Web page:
Ralph: Oh, man. We’ll all I can say is first….it’s worth the wait. When Bruce joined back with the band to tour the 2nd album, I said we need a frontman/vocalist. We spent time looking for and auditioning a singer. We were also down a guitar player/utility guy. It took a long time to find people that are up to playing this style of music. If they are good enough, it usually means they are not available. We got a call from a Sacramento-based singer David Mau who heard about us and thought he would be a great fit. He works with Brad Gillis from Night Ranger and Ozzy. He also worked with Derek Sherinian and loves prog! We started rehearsing and did a few shows, but again, had someone leave because of work. back to Square one. It is difficult to find people that want to do original music because there is not much money in it. It seems musicians have to play in Tribute bands to survive, which is kind of sad. All that said, we got some material from our new singer David Mau, once we got into writing mode, we just kept going. we did a lot of music and half of the next album is already done, so the fourth one should not be so long a wait. Could have done a double album, but…
PoP: What’s the album called and why?
Ralph: The new album is still having names considered. We just started the process of getting the artwork started so that might have an impact on the final name. We first thought about a song title, but then the concept of the album something in “3” for the third album. Time Horizon “cubed” maybe…I think it will be a surprise.
PoP: Do you have the same line-up as Transitions?
Ralph: The same lineup for the most part. Bruce G. on drums Bruce sings lead on one song, but Dave is the main guy for that role now. Myself on keys and vocals, Allen White on Bass again, Dave Miller on acoustic and rhythm electric. We had David Walliman do lead but guitar for a song, but that song is one we have decided to release on the next album. Both Bruce and Dave Mau had worked with a guitarist from Sacramento, Michael Gregory. Bruce played with him in the ’80s and Dave most recently. Michael G. was a sought after session musician in Nashville and was approached by Neal Morse to play with him. He was in the middle of finishing a degree so couldn’t do it, but that shows what his abilities are. The tracks by him have been Stellar! Overall this is the best line up to date. I am really excited about it.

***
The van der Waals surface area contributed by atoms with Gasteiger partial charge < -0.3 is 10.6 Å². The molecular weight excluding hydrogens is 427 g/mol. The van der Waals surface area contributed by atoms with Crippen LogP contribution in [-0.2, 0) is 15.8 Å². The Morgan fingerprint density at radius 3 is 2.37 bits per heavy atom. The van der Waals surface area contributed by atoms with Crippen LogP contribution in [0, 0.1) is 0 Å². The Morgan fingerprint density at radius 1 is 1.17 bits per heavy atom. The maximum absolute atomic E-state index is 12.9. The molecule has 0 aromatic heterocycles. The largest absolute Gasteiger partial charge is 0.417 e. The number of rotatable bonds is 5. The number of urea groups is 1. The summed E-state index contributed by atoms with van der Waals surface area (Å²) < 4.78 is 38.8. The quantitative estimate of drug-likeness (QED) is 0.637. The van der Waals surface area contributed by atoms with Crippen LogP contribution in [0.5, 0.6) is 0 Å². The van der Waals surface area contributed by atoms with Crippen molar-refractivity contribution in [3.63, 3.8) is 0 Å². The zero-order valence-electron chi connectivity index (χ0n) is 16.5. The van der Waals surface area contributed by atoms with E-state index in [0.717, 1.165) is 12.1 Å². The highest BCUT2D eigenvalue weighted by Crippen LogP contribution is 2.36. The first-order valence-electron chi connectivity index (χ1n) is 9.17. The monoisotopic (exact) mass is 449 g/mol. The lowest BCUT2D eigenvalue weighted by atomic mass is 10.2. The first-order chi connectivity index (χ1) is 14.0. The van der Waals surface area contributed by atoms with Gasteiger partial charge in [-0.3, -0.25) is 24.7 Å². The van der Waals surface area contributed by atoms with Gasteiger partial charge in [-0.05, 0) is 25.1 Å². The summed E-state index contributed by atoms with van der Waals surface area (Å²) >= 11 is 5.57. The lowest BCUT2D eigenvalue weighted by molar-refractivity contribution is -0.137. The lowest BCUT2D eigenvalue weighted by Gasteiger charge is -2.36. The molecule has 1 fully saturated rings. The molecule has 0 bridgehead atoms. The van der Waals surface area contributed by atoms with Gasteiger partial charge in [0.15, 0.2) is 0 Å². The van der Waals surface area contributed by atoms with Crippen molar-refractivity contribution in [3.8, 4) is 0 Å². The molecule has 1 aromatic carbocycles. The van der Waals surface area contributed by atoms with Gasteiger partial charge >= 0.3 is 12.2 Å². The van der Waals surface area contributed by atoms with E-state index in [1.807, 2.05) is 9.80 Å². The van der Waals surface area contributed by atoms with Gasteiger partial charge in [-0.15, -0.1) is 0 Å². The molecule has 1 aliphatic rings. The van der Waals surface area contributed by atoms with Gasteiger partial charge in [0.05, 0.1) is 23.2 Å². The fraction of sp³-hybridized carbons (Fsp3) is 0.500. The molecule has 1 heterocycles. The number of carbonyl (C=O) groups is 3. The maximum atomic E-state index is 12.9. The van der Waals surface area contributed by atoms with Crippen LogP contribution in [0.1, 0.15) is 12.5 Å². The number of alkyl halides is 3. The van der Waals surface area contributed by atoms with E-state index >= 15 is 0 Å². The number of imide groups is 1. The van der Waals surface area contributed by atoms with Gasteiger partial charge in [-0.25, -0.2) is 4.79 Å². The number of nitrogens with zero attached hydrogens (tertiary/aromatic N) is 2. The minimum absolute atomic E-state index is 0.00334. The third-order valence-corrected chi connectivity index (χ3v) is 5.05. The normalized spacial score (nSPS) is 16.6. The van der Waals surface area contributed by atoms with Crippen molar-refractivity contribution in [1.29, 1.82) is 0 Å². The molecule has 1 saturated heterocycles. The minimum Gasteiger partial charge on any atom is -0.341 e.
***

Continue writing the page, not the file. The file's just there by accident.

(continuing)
PoP: Is it true that Michael Sadler of Saga is doing vocals on a track on this album, what song and how did that come about?
Ralph: Yes, it is! I am super stoked to be able to say that! I have been a long time Saga fan! I met Michael once at Calprog in LA a few years ago. We sat down at lunch break and I was thrilled to talk with him. Later, he and I had a Skype meeting after the release of Transitions. I asked him then if he would be interested in guesting on our next release. He asked me to send him something and if he feels he can do it justice he would. It took me a long time after that writing quite a few songs before I felt I had one that he would fit right in. I intentionally tried to make it Saga-ish sound. He loved it and with his vocals, It sounds like something He would do, so I think mission accomplished!
PoP: Do you have any other special guests appearing on this release, can you give us a hint?
Ralph: The only other special guest is Michael Manring who plays fretless bass on a song in tribute to our first bassist Steve who recently passed We went to see Michael in concert as he was a favorite of Steve’s. It was the last time I saw my friend who helped start Time Horizon so …It seemed fitting and Michael was happy too. I love it as it is a very emotional piece for me. It still is hard for me not to tear up listening.
PoP: How many tracks on the new album? Can you give us a song by song breakdown?